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Computerized Legal Assistance Is Getting Its Day in Court

Law: Information kiosks are helping people who can't afford an attorney represent themselves.


When single father Thurman Williams needed help filling out papers in a custody suit recently, he didn't look to his lawyer for help. He walked to a computerized kiosk at the Orange County Family Court and started tapping the keys.

As part of a legal experiment, lawyer-less litigants across California are using computerized video kiosks to prepare common court filings and seek basic legal advice.

The kiosk used by Williams is part of a statewide effort to cope with a flood of litigants who cannot afford or refuse to hire their own lawyers. Court officials statewide fear the number of self-represented litigants has reached crisis levels and threatens to clog court calendars.

Like Williams, more than 6,000 Orange County litigants have initiated court actions on I-CAN! kiosks or accessed the programs on the Internet, using home computers. Similar programs are operating in Sacramento, San Diego and Ventura.

A recent study of the kiosks' first 18 months of operation concluded it is too soon to tell whether the system will relieve pressure on court calendars. But the report, by UC Irvine's School of Social Ecology, said users were overwhelmingly positive about the free legal assistance.

"It's made life a lot easier for me," Williams said. "It's helped keep me from going to the poorhouse."

The 29-year-old Orange resident was directed to a kiosk in the Betty Lou Lamoreaux Justice Center by court staff. After putting on headphones and following the directions of a videotaped instructor, Williams filled out a quarter-inch stack of paternity and custody documents. The exercise took 20 minutes; it would have cost him about $800 if he had relied on a lawyer, he said. "It was a lot easier than I thought."

Whether they simply can't afford a lawyer or just want to save money, more Californians are choosing to go to court without a lawyer.

"I'm just amazed at the numbers," said Commissioner Salvador Sarmiento, who hears between 40 and 90 child-support cases a day in Orange County Family Court. "Eighty percent of the cases I hear involve people representing themselves. These cases can take 50% longer to process than others."

Sarmiento said the kiosks have put many cases on the fast track.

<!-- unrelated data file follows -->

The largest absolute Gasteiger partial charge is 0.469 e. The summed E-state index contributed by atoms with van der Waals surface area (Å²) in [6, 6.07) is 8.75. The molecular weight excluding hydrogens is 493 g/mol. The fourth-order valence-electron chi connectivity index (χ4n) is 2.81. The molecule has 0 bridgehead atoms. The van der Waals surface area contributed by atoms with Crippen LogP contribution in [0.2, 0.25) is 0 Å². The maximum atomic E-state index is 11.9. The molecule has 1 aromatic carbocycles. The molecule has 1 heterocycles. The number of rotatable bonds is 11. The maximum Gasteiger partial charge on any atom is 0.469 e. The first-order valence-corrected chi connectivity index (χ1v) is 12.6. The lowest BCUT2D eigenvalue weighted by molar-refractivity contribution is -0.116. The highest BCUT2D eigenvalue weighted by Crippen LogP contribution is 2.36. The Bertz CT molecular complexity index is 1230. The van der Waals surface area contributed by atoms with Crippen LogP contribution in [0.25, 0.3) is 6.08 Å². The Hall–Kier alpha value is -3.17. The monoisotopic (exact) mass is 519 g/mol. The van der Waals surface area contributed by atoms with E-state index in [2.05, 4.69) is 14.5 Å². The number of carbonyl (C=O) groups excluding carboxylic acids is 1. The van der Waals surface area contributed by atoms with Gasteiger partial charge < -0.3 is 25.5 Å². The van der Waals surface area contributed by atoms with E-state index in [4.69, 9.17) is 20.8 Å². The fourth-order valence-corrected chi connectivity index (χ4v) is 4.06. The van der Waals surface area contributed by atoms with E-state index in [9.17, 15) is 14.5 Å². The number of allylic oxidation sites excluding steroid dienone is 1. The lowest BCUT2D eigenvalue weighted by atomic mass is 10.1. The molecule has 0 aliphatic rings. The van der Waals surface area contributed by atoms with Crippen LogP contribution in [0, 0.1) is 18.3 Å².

"Most people who appear before me without attorneys are real nervous," Sarmiento said. "They don't know what to expect and they want to tell me everything. It's an opportunity for them to vent. A lot of what they say is irrelevant. When they go to the kiosks though, I get the information that I need so I can rule."

Of the 4.3 million state residents who find themselves in court each year, more than half are pro per, or self-represented litigants. The phenomenon is particularly evident in family courts, where fewer than 16% of all child-support cases involve parents who are both represented by lawyers. Also, 80% of all domestic-violence cases are handled without lawyers.

The State Bar of California has characterized the trend as "the pro per crisis in family law," and the State Judicial Council has established a task force on the matter.

The Legislature has attempted to address the problem by establishing family-law facilitator offices throughout the state to help litigants in child-support matters. In courts such as Orange County's, the offices have offered workshops for litigants. Classes often have two-month waiting lists.

In Van Nuys, officials last year established the Self-Help Legal Access Center, in which people can seek legal help from computers and volunteers.

I-CAN! kiosks are in eight locations, including the Orange County district attorney's office, Irvine City Hall and the Fullerton and San Juan Capistrano libraries. However, the busiest location is in the Family Law Information Center at Family Court in Orange.

At the information center, where open boxes of tissues are displayed as prominently as forms for initiating divorce, custody and child-support proceedings, office assistant Beatrice Contreras said there is often a line of people waiting to use the two machines.

Employing interactive video and touch-screen technology, the kiosks walk users through the bureaucracy of obtaining domestic-violence restraining orders, establishing child custody, responding to child support and eviction orders, initiating small-claims suits and requesting waivers for legal filing fees. The kiosks give instructions in English, Spanish and Vietnamese and offer users video tours of court complexes and primers on what to expect during hearings.

"People like it because they say it's fast and easy and especially because they don't have to pay for an attorney. They really like that," Contreras said.

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